Even at 34, Curry’s highlights are still jaw-dropping and commonplace. win the second game, he said “good night, good night” while hitting the dagger three, then resting his head on both hands like a pillow. It’s at least the third time he’s gotten into that particular move in those playoffs, having previously put the Denver Nuggets and Memphis Grizzlies to bed.

Curry’s consistency and focus is astounding. Consider that his 2022 postseason averages (27.1 points, 5.1 rebounds and 5.9 assists) are nearly identical to his 2015 postseason numbers (28.3 points, 5.1 rebounds and 6.4 assists). At the time, he was a 27-year-old man fighting for his first ring. Now, he’s looking for his fourth title but still doesn’t allow himself to skip steps or steal the ball on defense.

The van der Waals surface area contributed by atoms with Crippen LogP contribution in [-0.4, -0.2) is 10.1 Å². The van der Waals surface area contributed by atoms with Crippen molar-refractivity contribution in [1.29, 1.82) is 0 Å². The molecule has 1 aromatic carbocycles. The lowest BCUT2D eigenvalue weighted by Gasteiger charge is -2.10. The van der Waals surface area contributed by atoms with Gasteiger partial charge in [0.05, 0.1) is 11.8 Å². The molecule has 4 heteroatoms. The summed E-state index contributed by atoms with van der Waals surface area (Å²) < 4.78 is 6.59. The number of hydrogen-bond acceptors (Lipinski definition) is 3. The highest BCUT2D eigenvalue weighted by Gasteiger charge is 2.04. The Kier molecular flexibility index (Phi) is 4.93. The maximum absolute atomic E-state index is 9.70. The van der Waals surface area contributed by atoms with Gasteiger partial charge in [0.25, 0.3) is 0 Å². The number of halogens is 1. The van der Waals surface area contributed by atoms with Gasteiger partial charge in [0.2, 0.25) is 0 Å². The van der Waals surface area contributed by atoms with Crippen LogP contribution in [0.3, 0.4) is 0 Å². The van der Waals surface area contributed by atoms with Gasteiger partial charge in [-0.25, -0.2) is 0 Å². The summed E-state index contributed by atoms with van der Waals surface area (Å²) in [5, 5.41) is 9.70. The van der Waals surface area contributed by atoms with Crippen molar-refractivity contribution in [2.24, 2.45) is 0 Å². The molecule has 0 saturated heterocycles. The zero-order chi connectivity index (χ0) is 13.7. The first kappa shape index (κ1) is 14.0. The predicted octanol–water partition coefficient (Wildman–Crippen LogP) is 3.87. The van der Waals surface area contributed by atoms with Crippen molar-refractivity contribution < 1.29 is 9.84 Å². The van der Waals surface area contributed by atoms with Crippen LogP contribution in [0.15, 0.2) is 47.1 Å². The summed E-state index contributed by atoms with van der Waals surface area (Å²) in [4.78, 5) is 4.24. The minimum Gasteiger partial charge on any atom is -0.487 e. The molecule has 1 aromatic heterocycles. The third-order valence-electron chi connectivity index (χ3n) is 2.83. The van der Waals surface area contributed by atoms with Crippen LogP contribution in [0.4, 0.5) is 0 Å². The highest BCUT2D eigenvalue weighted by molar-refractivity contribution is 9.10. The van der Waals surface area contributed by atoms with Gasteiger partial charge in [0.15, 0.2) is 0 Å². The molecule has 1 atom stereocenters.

“I’m not going to fast-forward,” Curry said after scoring 31 points, five rebounds and 11 assists in Game 3. “We’re playing well right now. We could play better, but we’re looking for ways to win games. That’s how you piece this thing together. Nothing but the challenge that’s in front of us. Now The challenge is to end the series with a very good team and regain the chance to win the Finals.”

History will remember Curry changing the game with his unparalleled shooting ability, but loyalty and confidence are equally important to his legacy. James, Durant, Paul, Harden, Irving, Westbrook and Leonard have all changed teams many times. In 12 years, Curry never seriously hinted at leaving Golden State, not even during the ugly lottery seasons of 2019-20 and 2020-21.